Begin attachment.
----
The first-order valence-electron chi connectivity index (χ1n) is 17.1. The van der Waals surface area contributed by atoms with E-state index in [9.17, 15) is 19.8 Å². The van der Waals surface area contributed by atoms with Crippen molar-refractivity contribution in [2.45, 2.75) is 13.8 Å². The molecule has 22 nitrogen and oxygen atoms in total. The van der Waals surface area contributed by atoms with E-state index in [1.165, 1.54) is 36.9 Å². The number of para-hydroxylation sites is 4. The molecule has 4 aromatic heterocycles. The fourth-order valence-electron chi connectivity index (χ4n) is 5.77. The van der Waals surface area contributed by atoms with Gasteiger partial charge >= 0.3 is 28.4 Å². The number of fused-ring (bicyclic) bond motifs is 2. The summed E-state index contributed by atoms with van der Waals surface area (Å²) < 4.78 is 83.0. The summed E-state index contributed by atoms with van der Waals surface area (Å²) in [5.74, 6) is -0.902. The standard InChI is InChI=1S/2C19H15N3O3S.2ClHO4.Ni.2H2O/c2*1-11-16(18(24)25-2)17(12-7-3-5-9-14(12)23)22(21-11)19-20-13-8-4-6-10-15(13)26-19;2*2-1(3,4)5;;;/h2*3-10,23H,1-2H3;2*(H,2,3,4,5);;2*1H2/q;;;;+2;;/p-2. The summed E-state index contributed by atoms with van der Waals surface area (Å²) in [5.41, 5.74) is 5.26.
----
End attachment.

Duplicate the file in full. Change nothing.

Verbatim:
The first-order valence-electron chi connectivity index (χ1n) is 17.1. The van der Waals surface area contributed by atoms with E-state index in [9.17, 15) is 19.8 Å². The van der Waals surface area contributed by atoms with Crippen molar-refractivity contribution in [2.45, 2.75) is 13.8 Å². The molecule has 22 nitrogen and oxygen atoms in total. The van der Waals surface area contributed by atoms with E-state index in [1.165, 1.54) is 36.9 Å². The number of para-hydroxylation sites is 4. The molecule has 4 aromatic heterocycles. The fourth-order valence-electron chi connectivity index (χ4n) is 5.77. The van der Waals surface area contributed by atoms with Gasteiger partial charge >= 0.3 is 28.4 Å². The number of fused-ring (bicyclic) bond motifs is 2. The summed E-state index contributed by atoms with van der Waals surface area (Å²) < 4.78 is 83.0. The summed E-state index contributed by atoms with van der Waals surface area (Å²) in [5.74, 6) is -0.902. The standard InChI is InChI=1S/2C19H15N3O3S.2ClHO4.Ni.2H2O/c2*1-11-16(18(24)25-2)17(12-7-3-5-9-14(12)23)22(21-11)19-20-13-8-4-6-10-15(13)26-19;2*2-1(3,4)5;;;/h2*3-10,23H,1-2H3;2*(H,2,3,4,5);;2*1H2/q;;;;+2;;/p-2. The summed E-state index contributed by atoms with van der Waals surface area (Å²) in [5.41, 5.74) is 5.26.